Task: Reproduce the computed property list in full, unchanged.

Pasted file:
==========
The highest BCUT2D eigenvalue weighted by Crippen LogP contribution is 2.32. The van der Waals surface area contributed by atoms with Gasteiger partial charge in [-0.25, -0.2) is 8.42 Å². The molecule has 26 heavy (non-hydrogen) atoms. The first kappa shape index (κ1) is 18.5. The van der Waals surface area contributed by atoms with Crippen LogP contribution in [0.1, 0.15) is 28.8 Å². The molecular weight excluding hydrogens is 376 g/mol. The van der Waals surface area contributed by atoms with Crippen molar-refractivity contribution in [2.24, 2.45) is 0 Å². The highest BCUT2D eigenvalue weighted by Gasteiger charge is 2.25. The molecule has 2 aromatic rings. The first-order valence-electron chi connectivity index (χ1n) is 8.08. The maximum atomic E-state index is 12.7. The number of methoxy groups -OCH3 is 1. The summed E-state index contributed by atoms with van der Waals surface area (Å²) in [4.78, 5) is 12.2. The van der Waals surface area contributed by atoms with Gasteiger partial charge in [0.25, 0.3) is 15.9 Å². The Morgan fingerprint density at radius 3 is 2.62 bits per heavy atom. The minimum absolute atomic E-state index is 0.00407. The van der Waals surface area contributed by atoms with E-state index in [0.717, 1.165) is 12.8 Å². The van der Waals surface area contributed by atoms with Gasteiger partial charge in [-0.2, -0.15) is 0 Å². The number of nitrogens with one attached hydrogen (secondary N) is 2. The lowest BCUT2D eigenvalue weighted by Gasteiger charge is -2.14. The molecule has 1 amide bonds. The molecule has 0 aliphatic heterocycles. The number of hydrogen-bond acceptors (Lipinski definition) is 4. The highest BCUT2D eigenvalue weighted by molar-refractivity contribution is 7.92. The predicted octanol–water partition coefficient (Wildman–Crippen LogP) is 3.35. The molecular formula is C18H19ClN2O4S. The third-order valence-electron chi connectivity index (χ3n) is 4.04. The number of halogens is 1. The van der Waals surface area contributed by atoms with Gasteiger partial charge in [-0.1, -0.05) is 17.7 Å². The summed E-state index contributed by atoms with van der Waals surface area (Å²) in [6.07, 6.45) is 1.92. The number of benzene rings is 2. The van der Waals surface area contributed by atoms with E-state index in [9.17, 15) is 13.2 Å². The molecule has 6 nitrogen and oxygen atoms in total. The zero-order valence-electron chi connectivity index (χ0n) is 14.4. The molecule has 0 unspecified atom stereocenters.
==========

The highest BCUT2D eigenvalue weighted by Crippen LogP contribution is 2.32. The van der Waals surface area contributed by atoms with Gasteiger partial charge in [-0.25, -0.2) is 8.42 Å². The molecule has 26 heavy (non-hydrogen) atoms. The first kappa shape index (κ1) is 18.5. The van der Waals surface area contributed by atoms with Crippen LogP contribution in [0.1, 0.15) is 28.8 Å². The molecular weight excluding hydrogens is 376 g/mol. The van der Waals surface area contributed by atoms with Crippen molar-refractivity contribution in [2.24, 2.45) is 0 Å². The highest BCUT2D eigenvalue weighted by Gasteiger charge is 2.25. The molecule has 2 aromatic rings. The first-order valence-electron chi connectivity index (χ1n) is 8.08. The maximum atomic E-state index is 12.7. The number of methoxy groups -OCH3 is 1. The summed E-state index contributed by atoms with van der Waals surface area (Å²) in [4.78, 5) is 12.2. The van der Waals surface area contributed by atoms with Gasteiger partial charge in [0.25, 0.3) is 15.9 Å². The Morgan fingerprint density at radius 3 is 2.62 bits per heavy atom. The minimum absolute atomic E-state index is 0.00407. The van der Waals surface area contributed by atoms with E-state index in [0.717, 1.165) is 12.8 Å². The van der Waals surface area contributed by atoms with Gasteiger partial charge in [-0.2, -0.15) is 0 Å². The number of nitrogens with one attached hydrogen (secondary N) is 2. The lowest BCUT2D eigenvalue weighted by Gasteiger charge is -2.14. The molecule has 1 amide bonds. The molecule has 0 aliphatic heterocycles. The number of hydrogen-bond acceptors (Lipinski definition) is 4. The highest BCUT2D eigenvalue weighted by molar-refractivity contribution is 7.92. The predicted octanol–water partition coefficient (Wildman–Crippen LogP) is 3.35. The molecular formula is C18H19ClN2O4S. The third-order valence-electron chi connectivity index (χ3n) is 4.04. The number of halogens is 1. The van der Waals surface area contributed by atoms with Gasteiger partial charge in [-0.1, -0.05) is 17.7 Å². The summed E-state index contributed by atoms with van der Waals surface area (Å²) in [6.07, 6.45) is 1.92. The number of benzene rings is 2. The van der Waals surface area contributed by atoms with E-state index in [9.17, 15) is 13.2 Å². The molecule has 6 nitrogen and oxygen atoms in total. The zero-order valence-electron chi connectivity index (χ0n) is 14.4. The molecule has 0 unspecified atom stereocenters.